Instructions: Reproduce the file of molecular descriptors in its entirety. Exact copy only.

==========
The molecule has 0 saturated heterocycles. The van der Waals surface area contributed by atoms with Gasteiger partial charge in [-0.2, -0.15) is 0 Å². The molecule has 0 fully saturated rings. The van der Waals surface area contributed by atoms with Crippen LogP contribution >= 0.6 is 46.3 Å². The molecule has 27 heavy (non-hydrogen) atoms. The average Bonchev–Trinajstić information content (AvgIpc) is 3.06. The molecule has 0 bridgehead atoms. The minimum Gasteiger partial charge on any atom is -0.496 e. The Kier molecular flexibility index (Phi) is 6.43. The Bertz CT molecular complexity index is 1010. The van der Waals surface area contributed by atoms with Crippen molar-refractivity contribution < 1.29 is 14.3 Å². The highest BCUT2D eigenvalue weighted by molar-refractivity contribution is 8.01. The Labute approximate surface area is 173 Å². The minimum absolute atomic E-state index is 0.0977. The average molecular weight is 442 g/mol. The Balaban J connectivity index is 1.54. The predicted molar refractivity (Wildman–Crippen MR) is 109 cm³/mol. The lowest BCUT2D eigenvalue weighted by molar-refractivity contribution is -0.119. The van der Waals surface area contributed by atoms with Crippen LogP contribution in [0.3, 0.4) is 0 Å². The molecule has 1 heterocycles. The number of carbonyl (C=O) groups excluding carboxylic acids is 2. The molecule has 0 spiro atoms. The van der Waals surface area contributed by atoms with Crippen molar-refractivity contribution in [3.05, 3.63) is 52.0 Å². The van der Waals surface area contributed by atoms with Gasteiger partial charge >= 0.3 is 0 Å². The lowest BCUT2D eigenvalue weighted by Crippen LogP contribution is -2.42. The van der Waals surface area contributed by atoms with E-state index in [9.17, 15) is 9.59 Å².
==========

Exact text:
The molecule has 0 saturated heterocycles. The van der Waals surface area contributed by atoms with Gasteiger partial charge in [-0.2, -0.15) is 0 Å². The molecule has 0 fully saturated rings. The van der Waals surface area contributed by atoms with Crippen LogP contribution >= 0.6 is 46.3 Å². The molecule has 27 heavy (non-hydrogen) atoms. The average Bonchev–Trinajstić information content (AvgIpc) is 3.06. The molecule has 0 bridgehead atoms. The minimum Gasteiger partial charge on any atom is -0.496 e. The Kier molecular flexibility index (Phi) is 6.43. The Bertz CT molecular complexity index is 1010. The van der Waals surface area contributed by atoms with Crippen molar-refractivity contribution < 1.29 is 14.3 Å². The highest BCUT2D eigenvalue weighted by molar-refractivity contribution is 8.01. The Labute approximate surface area is 173 Å². The minimum absolute atomic E-state index is 0.0977. The average molecular weight is 442 g/mol. The Balaban J connectivity index is 1.54. The predicted molar refractivity (Wildman–Crippen MR) is 109 cm³/mol. The lowest BCUT2D eigenvalue weighted by molar-refractivity contribution is -0.119. The van der Waals surface area contributed by atoms with Crippen LogP contribution in [0.3, 0.4) is 0 Å². The molecule has 1 heterocycles. The number of carbonyl (C=O) groups excluding carboxylic acids is 2. The molecule has 0 spiro atoms. The van der Waals surface area contributed by atoms with Crippen molar-refractivity contribution in [3.05, 3.63) is 52.0 Å². The van der Waals surface area contributed by atoms with Gasteiger partial charge >= 0.3 is 0 Å². The lowest BCUT2D eigenvalue weighted by Crippen LogP contribution is -2.42. The van der Waals surface area contributed by atoms with E-state index in [9.17, 15) is 9.59 Å².